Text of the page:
- The Washington Times - Tuesday, August 24, 2010

Billionaire Rick Scott rocked Florida’s political establishment, overcoming state Attorney General Bill McCollum in the Republican primary for governor, as another GOP insider was ousted by an insurgent challenger for a spot on the November ballot.

Mr. Scott, a health care executive who only entered the race in the spring, held a small but enduring lead throughout the night, setting up a general election showdown with Democratic candidate Alex Sink, the state’s chief financial officer.

In the Sunshine State’s other high-profile race, Rep. Kendrick B. Meek easily overcame another billionaire candidate, Jeff Greene, to win the Democratic primary for the state’s open Senate seat. The congressman now faces an intriguing battle with Republican-turned-independent Gov. Charlie Crist and rising Republican star Marco Rubio, the former speaker of the state House, in the Nov. 2 general election.

Arizona, Alaska, Oklahoma and Vermont also held primary or runoff elections Tuesday.

In Arizona, Sen. John McCain, as expected, easily defeated former Rep. J.D. Hayworth in the state’s Republican Senate primary, while Sen. Lisa Murkowski, Alaska Republican, was trying to fend off Sarah Palin-endorsed businessman Joe Miller, a political newcomer, to win her party’s nomination for a third term.

As of Wednesday morning, with 98 percent of Election Day precincts counted, Mrs. Murkowski trailed Mr. Miller by 1,960 votes out of more than 91,000 counted. The race was too close to call, with as many as 16,000 absentee votes and an undetermined number of provisional or questioned ballots remaining to be counted starting on Aug. 31.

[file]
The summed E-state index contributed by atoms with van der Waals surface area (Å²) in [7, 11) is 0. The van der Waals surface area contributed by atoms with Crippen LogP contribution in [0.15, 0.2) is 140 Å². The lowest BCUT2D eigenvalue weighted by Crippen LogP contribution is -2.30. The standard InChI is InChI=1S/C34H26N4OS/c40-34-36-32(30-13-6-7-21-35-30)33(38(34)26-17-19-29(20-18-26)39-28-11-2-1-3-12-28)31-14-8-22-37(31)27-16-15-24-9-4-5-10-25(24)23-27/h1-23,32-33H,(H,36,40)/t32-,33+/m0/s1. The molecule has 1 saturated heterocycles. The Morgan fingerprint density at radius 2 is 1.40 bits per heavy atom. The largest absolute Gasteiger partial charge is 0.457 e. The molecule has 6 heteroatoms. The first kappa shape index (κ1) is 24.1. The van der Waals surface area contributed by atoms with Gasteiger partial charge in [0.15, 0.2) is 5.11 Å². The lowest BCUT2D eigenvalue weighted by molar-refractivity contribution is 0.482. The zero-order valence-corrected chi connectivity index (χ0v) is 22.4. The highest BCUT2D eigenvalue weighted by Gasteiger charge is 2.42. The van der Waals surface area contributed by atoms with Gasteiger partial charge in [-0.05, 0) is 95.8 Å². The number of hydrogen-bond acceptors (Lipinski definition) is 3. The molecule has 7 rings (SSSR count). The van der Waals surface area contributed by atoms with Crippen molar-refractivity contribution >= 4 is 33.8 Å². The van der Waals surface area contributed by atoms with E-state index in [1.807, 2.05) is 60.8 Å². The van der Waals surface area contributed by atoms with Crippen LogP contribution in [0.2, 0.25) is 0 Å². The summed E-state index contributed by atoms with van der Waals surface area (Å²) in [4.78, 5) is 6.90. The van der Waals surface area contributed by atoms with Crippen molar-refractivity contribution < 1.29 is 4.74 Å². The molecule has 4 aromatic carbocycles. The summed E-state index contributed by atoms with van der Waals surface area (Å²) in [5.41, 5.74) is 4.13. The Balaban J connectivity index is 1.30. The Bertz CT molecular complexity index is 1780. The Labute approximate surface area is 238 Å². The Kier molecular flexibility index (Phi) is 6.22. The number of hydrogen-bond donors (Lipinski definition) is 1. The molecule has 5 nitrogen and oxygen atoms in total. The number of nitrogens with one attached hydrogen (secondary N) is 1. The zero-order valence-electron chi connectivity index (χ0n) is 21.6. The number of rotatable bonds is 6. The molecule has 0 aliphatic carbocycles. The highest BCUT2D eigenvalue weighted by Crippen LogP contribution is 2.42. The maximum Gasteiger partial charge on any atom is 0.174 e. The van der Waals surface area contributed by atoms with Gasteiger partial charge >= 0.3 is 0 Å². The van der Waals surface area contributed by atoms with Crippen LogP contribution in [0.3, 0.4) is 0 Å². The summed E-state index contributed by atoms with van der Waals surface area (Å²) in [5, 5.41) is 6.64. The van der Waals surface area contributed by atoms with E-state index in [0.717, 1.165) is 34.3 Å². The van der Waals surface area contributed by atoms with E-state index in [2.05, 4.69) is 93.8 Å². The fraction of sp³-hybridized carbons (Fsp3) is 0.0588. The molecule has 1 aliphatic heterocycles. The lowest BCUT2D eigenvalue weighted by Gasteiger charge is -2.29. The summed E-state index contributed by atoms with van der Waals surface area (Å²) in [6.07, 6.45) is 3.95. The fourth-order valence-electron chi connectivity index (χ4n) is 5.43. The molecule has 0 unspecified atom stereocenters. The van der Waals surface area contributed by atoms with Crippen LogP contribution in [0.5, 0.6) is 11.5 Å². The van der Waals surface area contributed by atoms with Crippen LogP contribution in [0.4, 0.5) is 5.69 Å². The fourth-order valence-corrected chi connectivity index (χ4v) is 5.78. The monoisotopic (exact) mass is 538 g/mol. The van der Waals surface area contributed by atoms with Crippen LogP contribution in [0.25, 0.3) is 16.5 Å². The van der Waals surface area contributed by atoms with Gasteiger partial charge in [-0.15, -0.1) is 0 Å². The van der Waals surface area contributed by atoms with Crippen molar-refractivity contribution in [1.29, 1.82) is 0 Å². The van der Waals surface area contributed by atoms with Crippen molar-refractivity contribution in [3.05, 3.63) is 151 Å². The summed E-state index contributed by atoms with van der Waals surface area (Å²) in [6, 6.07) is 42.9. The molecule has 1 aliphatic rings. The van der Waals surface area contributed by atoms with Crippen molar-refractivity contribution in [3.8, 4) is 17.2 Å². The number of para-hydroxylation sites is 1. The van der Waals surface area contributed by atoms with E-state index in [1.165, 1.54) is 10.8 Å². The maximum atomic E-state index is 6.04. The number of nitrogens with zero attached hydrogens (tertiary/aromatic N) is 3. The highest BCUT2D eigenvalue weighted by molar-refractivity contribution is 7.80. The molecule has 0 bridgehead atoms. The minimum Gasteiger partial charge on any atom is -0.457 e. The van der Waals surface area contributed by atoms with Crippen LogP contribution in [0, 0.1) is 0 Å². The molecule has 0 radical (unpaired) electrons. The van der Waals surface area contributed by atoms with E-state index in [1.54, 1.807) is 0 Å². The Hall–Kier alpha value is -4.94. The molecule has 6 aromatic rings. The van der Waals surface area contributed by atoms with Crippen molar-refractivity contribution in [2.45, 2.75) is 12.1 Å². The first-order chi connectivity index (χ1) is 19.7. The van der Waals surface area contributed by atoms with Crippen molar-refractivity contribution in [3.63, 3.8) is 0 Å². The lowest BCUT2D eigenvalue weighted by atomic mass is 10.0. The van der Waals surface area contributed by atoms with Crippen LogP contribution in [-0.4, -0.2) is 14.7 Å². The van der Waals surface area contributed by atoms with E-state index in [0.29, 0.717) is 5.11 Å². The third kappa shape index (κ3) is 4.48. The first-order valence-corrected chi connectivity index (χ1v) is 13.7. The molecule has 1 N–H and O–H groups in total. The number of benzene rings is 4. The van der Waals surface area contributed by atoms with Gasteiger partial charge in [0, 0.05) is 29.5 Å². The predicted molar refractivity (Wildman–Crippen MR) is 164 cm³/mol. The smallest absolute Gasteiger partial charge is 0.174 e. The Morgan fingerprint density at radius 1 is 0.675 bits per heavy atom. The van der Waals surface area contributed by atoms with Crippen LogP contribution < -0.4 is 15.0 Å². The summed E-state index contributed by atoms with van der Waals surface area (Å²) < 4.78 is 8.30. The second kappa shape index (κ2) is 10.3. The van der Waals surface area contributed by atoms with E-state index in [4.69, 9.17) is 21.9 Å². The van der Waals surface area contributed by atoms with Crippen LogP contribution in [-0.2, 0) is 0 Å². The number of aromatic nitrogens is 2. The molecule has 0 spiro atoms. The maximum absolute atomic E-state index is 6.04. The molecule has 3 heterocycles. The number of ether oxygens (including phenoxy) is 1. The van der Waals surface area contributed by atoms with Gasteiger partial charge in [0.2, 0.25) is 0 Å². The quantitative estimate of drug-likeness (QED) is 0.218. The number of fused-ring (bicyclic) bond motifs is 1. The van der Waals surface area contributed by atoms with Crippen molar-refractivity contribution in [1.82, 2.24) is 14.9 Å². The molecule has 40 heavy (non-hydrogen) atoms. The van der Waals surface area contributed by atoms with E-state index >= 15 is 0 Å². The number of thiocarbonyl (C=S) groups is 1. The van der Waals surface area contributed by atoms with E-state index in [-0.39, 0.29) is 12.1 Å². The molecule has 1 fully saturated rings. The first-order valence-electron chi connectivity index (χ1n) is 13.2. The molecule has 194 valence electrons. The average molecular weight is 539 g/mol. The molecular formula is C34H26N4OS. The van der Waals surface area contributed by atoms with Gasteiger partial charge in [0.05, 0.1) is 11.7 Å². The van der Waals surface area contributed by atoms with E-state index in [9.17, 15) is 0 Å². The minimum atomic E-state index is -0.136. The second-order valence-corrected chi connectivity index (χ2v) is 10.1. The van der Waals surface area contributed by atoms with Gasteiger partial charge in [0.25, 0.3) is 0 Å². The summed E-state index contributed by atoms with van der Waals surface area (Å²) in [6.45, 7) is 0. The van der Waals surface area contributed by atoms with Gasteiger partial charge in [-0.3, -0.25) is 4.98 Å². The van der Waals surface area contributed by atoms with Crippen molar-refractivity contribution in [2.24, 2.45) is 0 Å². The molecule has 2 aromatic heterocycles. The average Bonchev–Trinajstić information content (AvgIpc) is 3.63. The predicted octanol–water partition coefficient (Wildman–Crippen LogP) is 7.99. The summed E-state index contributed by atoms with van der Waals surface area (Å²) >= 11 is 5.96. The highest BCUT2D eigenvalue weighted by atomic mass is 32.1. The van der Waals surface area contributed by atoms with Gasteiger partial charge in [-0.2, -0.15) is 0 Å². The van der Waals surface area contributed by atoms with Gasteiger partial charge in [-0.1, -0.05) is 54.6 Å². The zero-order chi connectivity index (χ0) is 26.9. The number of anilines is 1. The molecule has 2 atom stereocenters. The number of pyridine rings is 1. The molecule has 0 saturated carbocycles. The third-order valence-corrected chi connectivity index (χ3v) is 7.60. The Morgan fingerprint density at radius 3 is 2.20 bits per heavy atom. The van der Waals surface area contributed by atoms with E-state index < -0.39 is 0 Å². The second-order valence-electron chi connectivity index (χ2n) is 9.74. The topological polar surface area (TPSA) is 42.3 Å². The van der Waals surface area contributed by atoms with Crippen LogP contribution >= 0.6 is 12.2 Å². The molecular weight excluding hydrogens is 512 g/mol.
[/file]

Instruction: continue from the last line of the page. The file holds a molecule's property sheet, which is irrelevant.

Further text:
With more than 92 percent of the Florida votes counted on a rainy primary day, Mr. Scott led Mr. McCollum 47 percent to 43 percent put of more than 1 million votes cast. A third Republican candidate, Mike McCalister, had 10.2 percent of the vote and may have had a key role in tipping the race.

The Scott-McCollum clash got particularly testy in recent weeks, with Floridians subjected to a barrage of TV attack ads in recent weeks.

Mr. Scott had enjoyed a double-digit lead over Mr. McCollum in many polls taken this summer. Mr. Scott’s poll numbers began to slip as the summer wore on, but he was able to hang on to victory.

Mr. Scott, who has spent more than $50 million of his own money on his campaign, made his fortune building up the Columbia/HCA hospitals chain. He was ousted as head of the group in 1997 in the midst of a major fraud scandal involving Medicaid and Medicare payments.

Four years later, the company reached a plea agreement with the U.S. government that eventually led to it paying more than $1.7 billion in fines, back payments and lawsuit settlements.

Mr. McCollum, who served in Congress before being elected to statewide office, has hammered Mr. Scott over his business dealings over Solantic, a chain of health care clinics Mr. Scott co-founded that the state is investigating for possible overbilling. Mr. Scott fired back, accusing Mr. McCollum of abusing his position as attorney general by using state investigators to harass the company and its employees.